But Bridgewater’s 2020 does not show a significant difference from Lock in ball security. To win the job, Bridgewater must be able to pick up critical 3rd downs and convert in the red zone. Both areas he underwhelmed in 2020.

Enter Drew Lock into the conversation

Drew Lock struggled in 2021 with injuries and inconsistencies. When he was “on” his performances were amazing, highlighted by a 4TD performance against Bridgewater and the Panthers late in the season.

Lock’s age (24 to 29) and a superior physical skill set compared to Bridgewater provide the “upside” argument as to why he should get the nod at the top of the depth chart.

Lock’s mobility and above-average arm strength are what make people believe the 3rd year player can be something special.

As the team evenly splits reps in training camp, the two players will look to separate themselves by being a little bit more like the other.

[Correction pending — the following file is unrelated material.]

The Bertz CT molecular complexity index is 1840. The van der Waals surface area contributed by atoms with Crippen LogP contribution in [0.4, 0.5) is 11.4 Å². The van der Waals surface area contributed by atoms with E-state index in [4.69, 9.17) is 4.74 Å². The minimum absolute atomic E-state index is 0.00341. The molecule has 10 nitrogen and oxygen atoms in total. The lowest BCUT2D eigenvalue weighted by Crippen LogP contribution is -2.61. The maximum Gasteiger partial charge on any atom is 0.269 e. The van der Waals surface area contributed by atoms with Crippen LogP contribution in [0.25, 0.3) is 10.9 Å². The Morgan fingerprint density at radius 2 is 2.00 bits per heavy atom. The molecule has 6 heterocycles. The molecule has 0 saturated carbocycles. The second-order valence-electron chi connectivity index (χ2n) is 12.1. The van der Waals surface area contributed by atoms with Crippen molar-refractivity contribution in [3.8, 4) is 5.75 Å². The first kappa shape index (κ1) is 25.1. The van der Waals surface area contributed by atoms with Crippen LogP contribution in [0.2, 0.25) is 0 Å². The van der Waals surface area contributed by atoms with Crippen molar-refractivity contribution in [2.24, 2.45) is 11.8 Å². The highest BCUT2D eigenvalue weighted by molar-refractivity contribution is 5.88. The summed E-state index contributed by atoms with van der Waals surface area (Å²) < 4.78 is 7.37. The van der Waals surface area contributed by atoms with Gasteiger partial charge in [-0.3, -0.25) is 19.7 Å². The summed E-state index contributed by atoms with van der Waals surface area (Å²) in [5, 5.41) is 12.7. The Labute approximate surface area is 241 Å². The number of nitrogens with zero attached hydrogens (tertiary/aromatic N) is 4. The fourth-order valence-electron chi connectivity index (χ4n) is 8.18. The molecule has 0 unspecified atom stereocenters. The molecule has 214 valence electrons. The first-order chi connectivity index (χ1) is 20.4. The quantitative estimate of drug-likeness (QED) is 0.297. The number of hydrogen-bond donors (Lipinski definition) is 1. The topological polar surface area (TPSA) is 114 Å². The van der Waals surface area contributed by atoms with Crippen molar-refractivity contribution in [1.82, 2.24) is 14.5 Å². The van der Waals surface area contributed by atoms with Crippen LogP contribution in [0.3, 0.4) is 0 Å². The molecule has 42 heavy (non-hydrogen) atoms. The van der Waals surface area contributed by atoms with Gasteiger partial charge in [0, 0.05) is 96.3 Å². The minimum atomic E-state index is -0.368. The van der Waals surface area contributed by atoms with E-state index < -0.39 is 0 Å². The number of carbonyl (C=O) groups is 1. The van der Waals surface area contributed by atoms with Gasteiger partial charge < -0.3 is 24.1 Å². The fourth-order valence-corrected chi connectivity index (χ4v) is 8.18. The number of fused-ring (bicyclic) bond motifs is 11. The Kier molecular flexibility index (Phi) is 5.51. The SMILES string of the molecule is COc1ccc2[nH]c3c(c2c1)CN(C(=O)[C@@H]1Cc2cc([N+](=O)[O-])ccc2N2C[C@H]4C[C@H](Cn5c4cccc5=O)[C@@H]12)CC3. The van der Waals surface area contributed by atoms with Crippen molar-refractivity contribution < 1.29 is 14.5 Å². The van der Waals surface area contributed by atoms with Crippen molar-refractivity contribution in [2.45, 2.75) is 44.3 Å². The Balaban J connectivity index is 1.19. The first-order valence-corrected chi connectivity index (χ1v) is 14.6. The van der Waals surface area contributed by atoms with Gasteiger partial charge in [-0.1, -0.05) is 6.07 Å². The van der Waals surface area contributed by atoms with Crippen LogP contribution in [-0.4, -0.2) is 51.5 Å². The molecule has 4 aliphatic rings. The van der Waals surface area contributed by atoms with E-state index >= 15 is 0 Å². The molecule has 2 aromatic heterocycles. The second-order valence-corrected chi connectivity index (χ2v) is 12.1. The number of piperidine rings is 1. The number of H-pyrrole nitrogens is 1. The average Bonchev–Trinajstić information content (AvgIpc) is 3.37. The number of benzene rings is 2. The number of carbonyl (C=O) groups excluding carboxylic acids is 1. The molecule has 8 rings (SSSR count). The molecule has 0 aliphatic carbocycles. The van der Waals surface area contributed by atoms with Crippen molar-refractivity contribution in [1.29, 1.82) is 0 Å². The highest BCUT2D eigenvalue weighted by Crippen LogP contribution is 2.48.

For Lock to win the job, he must reduce turnovers while continuing to present the big play.

Bridgewater on the other hand, must be more aggressive and take more risks if they present themselves.

Analysis of the quarterback depth chart

Lock enters the offseason as the starter, and rightfully so.

Though you could look at Bridgewater as the safer option based on their 2020 statistics, the play down the Steve stretch for both would indicate something different. Bridgewater became more turnover prone while Lock became safer with the football.

Lock’s improvement over the last 6 games of the  2020 season came as he seemed to settle into the offense. Statistically, he was a much better player than early on.

Over the last six games, he averaged 240yds/game passing with a touchdown to interception ratio of 9:5 over his last 6 games.

Lock’s youth and upside present the opportunity for a much more diverse offense than Bridgewater.

Additionally, Lock comes into the competition with a leg up after spending last season in the offense and forming a connection with all of the returning players.